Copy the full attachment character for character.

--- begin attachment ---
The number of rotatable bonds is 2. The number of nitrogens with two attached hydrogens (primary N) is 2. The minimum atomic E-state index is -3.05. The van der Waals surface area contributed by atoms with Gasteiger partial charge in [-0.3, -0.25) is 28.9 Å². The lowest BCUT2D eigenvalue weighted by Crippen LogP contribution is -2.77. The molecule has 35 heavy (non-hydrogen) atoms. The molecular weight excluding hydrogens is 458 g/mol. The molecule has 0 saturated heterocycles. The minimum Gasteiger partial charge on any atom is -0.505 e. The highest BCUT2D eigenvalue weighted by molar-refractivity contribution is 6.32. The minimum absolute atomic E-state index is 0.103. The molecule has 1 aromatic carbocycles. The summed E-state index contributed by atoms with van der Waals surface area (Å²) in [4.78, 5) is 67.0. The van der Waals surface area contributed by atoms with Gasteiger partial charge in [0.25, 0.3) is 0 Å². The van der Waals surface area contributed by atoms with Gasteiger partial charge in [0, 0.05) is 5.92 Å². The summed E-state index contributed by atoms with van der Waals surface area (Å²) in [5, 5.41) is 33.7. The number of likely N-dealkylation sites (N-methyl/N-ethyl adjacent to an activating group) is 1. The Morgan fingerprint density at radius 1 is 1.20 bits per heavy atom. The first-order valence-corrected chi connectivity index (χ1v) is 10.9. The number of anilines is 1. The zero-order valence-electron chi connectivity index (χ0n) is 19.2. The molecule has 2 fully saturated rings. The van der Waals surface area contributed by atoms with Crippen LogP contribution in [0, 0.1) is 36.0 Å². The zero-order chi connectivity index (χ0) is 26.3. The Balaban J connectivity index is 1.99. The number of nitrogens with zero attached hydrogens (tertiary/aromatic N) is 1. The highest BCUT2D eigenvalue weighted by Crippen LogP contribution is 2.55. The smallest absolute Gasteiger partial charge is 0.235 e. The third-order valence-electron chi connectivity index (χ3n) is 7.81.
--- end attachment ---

The number of rotatable bonds is 2. The number of nitrogens with two attached hydrogens (primary N) is 2. The minimum atomic E-state index is -3.05. The van der Waals surface area contributed by atoms with Gasteiger partial charge in [-0.3, -0.25) is 28.9 Å². The lowest BCUT2D eigenvalue weighted by Crippen LogP contribution is -2.77. The molecule has 35 heavy (non-hydrogen) atoms. The molecular weight excluding hydrogens is 458 g/mol. The molecule has 0 saturated heterocycles. The minimum Gasteiger partial charge on any atom is -0.505 e. The highest BCUT2D eigenvalue weighted by molar-refractivity contribution is 6.32. The minimum absolute atomic E-state index is 0.103. The molecule has 1 aromatic carbocycles. The summed E-state index contributed by atoms with van der Waals surface area (Å²) in [4.78, 5) is 67.0. The van der Waals surface area contributed by atoms with Gasteiger partial charge in [0.25, 0.3) is 0 Å². The van der Waals surface area contributed by atoms with Gasteiger partial charge in [0, 0.05) is 5.92 Å². The summed E-state index contributed by atoms with van der Waals surface area (Å²) in [5, 5.41) is 33.7. The number of likely N-dealkylation sites (N-methyl/N-ethyl adjacent to an activating group) is 1. The Morgan fingerprint density at radius 1 is 1.20 bits per heavy atom. The first-order valence-corrected chi connectivity index (χ1v) is 10.9. The number of anilines is 1. The zero-order valence-electron chi connectivity index (χ0n) is 19.2. The molecule has 2 fully saturated rings. The van der Waals surface area contributed by atoms with Crippen LogP contribution in [0, 0.1) is 36.0 Å². The zero-order chi connectivity index (χ0) is 26.3. The Balaban J connectivity index is 1.99. The number of nitrogens with zero attached hydrogens (tertiary/aromatic N) is 1. The highest BCUT2D eigenvalue weighted by Crippen LogP contribution is 2.55. The smallest absolute Gasteiger partial charge is 0.235 e. The third-order valence-electron chi connectivity index (χ3n) is 7.81.